I am currently using Python/Numpy to deal with geographical/GPS data (loving it!), and I am facing the recurring task to calculate distances between geographical points defined by a coordinate pair `pn = [lon, lat]`

.

I have a function that I use like this: `dist = geodistance(p1, p2)`

which is analog to euclidean distance in linear algebra (vector subtraction/difference), but occurs in geodesical (spherical) space instead of rectangular euclidean space.

Programmatically, euclidean distance is given by

```
dist = ((p2[0] - p1[0])**2 + (p2[1] - p1[1])**2)**0.5
```

Mathematically, this is equivalent to the "idiomatic" (for lack of a better word) sentence

```
dist = p1 - p1 # the "norm" of the vector difference, subtraction.
```

Currently, I get my distance like this:

```
p1 = [-51.598354,-29.953363]
p2 = [-51.598701,-29.953045]
dist = geodistance(p1, p2)
print dist
>> 44.3904032407
```

I would like to do this:

```
print p2 - p1 # these points now are from some fancy datatype
>> 44.3904032407
```

And the final goal:

```
track = numpy.array([[-51.203018 -29.996149]
[-51.203018 -29.99625 ]
[-51.20266 -29.996229]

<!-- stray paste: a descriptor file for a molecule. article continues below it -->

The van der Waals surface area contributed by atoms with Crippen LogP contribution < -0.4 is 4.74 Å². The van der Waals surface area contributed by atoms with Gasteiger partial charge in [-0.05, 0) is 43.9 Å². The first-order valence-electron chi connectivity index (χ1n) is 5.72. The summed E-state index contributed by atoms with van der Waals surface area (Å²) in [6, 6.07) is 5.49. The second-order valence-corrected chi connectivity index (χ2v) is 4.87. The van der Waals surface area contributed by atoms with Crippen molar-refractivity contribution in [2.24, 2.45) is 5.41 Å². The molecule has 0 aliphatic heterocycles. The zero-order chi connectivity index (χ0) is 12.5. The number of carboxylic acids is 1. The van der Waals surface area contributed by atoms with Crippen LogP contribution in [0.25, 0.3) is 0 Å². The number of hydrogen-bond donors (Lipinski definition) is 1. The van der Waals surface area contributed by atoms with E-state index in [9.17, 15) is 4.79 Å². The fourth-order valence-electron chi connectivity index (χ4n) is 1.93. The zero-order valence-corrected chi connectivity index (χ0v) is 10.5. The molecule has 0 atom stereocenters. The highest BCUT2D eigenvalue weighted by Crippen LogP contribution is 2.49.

[-51.20229 -29.996309]
[-51.201519 -29.99416 ]], dtype=fancy) # (**) or something like
print numpy.diff(track)
>> ndarray([[ 0. ]
[ 7.03531252]
[ 39.82663316]
[ 41.50958596]
[ 172.49825765]])
```

A similar thing is: if you take two `datetime`

objects and subtract them, the operation returns a `timedelta`

object. I want to subtract two coordinates and get a geodesic distance as the result.

I wonder if a class would work, but dtype (a "subtype" of float32, for example) would help a lot upon array creation from lists (** which is how I read things from xml files).

Thanks a lot!

`.dist()`

of course. The numpy documentation has some simple examples. For just adding a method you don't really need to do much, otherwise it can be a bit tricky. – seberg Oct 23 '12 at 23:54